getProductPrice : name of the method
public : modifier.
double: return type which is the product price
int age : parameter of integer type

public class MethodClass {

	public double getProductPrice(int age){
		double productPrice;

		if(age < 18) {
			productPrice = 120 - 20;
			return productPrice;
		else if(age >= 70) {
			productPrice = 120 - 15;
			return productPrice;
		else {
			return 120;


If we pass the age 70 to the method getProductPrice, it will return the price of $85.0. However the same method returns the price of $80.0 for customers younger than 18 years. For everyone else the price of the product remains the full price of $120. We passed only one parameter to the method getProductPrice. Sometimes it is necessary to pass two or even more parameters to a method.

Exercise 1

Write a method to find the result of multiplying two numbers!

Question 1: What is written to the standard output when the following program is compiled and run?

Question 2: What is written to the standard output when the program is compiled and run by passing the two parameters 22, 148 to the method getResult instead of (233, 256)?

public class Calculation {

	public int getResult(int numberOne, int numberTwo){
		int result = numberOne * numberTwo;
		return result;
	public static void main(String[] args){
		Calculation cal = new Calculation();
		System.out.println("result: " + cal.getResult(233,256));

Answer Exercise 1:

Q1– When the code runs, the result “59648” is written to the standard output. That is because 233 x 256 = 59648;

Q2- The result “3256” is written to the standard output.

Exercise 2

The method getNeSalary  calculates the net salaries of employees if you pass to the method their gross salaries and the tax rate which they need to pay. It returns a double result which is net salary.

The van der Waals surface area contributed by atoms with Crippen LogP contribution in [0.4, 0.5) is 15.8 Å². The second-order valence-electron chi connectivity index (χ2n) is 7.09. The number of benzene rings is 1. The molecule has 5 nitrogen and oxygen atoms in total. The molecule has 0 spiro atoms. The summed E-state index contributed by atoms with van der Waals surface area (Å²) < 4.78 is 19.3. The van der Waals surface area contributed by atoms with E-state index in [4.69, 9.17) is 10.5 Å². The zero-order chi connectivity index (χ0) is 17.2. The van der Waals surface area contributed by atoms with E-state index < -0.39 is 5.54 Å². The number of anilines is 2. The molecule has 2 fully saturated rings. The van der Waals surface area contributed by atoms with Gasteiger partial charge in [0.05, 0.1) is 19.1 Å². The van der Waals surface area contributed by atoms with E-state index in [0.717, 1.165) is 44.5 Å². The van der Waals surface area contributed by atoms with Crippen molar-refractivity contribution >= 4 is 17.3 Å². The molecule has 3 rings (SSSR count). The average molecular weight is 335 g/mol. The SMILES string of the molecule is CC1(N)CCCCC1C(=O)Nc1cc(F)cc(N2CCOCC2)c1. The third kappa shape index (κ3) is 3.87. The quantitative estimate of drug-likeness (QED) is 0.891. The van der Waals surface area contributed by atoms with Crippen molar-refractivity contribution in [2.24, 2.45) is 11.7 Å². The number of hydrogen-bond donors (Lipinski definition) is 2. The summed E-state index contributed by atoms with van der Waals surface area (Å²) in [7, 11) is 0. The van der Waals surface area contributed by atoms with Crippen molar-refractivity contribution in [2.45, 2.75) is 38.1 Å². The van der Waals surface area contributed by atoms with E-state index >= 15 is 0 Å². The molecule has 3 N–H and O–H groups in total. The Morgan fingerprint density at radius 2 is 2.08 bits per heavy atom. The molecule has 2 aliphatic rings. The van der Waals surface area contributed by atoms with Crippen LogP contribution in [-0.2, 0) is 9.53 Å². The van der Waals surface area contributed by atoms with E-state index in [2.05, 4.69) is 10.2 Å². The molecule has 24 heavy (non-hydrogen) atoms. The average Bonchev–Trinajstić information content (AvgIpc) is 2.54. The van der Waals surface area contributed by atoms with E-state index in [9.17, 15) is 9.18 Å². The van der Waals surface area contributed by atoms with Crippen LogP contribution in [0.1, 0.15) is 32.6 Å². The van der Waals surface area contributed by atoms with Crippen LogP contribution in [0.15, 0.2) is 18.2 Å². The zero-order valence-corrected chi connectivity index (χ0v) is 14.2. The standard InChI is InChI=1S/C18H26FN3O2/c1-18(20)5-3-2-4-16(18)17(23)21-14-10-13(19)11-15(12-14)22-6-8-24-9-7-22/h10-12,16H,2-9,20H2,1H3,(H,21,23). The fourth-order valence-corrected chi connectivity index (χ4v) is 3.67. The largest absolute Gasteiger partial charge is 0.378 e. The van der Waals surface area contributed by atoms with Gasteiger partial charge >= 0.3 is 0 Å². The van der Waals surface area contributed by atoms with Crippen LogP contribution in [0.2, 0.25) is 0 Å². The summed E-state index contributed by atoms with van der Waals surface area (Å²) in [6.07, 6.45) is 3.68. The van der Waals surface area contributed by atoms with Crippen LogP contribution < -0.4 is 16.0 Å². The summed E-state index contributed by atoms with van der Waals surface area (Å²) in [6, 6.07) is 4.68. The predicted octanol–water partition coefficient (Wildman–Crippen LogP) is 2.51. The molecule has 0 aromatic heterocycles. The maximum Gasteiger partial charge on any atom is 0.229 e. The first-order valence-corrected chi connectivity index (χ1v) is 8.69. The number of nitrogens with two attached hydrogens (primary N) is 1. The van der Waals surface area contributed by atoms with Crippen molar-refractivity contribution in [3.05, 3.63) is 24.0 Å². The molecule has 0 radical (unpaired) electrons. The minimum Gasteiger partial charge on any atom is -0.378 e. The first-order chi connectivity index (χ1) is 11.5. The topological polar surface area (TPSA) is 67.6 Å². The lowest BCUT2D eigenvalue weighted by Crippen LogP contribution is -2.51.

Answer the following questions!
a – When this code runs, what is written to the standard output?
b – What is written to the standard output for a gross salary of $4000 who pays a tax rate of 30%?
c – What is written to the standard output for a gross salary of $6400 who pays a tax rate of 35%?

public class CalculateTax {

	public double getNetSalary(double grossSalary, int taxRate){
		double netSalary = grossSalary - (grossSalary * taxRate) / 100;
		return netSalary;
	public static void main(String[] args){
		CalculateTax ct = new CalculateTax();

Answer Exercise 2:

a. 2400.0, b. 2800.0, c. 4160.0

Please, leave your questions, feedback and suggestions in the comments below! offers a practical method to learn and improve your Java skills. It avoids unnecessary long boring theoretical explanations, but it uses many exercises and quizzes.

Sar Maroof is graduated from HBO Amsterdam “higher professional education” when he already had a bachelor of science degree in Physics.
He is a SUN certified JSP as well as EJB. He has experience with Java since 2001 and worked for several big as well as small companies and later as a freelancer.
He is the author of Java quizmaster and Build a Java application in 7 days.

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Add a Comment
  1. Why do I bother calilng up people when I can just read this!

  2. Thanks Sar for your helpful content! I tried already to solve your advanced quizzes on DZone,

    1. You are welcome!

      1. The purscahes I make are entirely based on these articles.

    2. Enlgthiening the world, one helpful article at a time.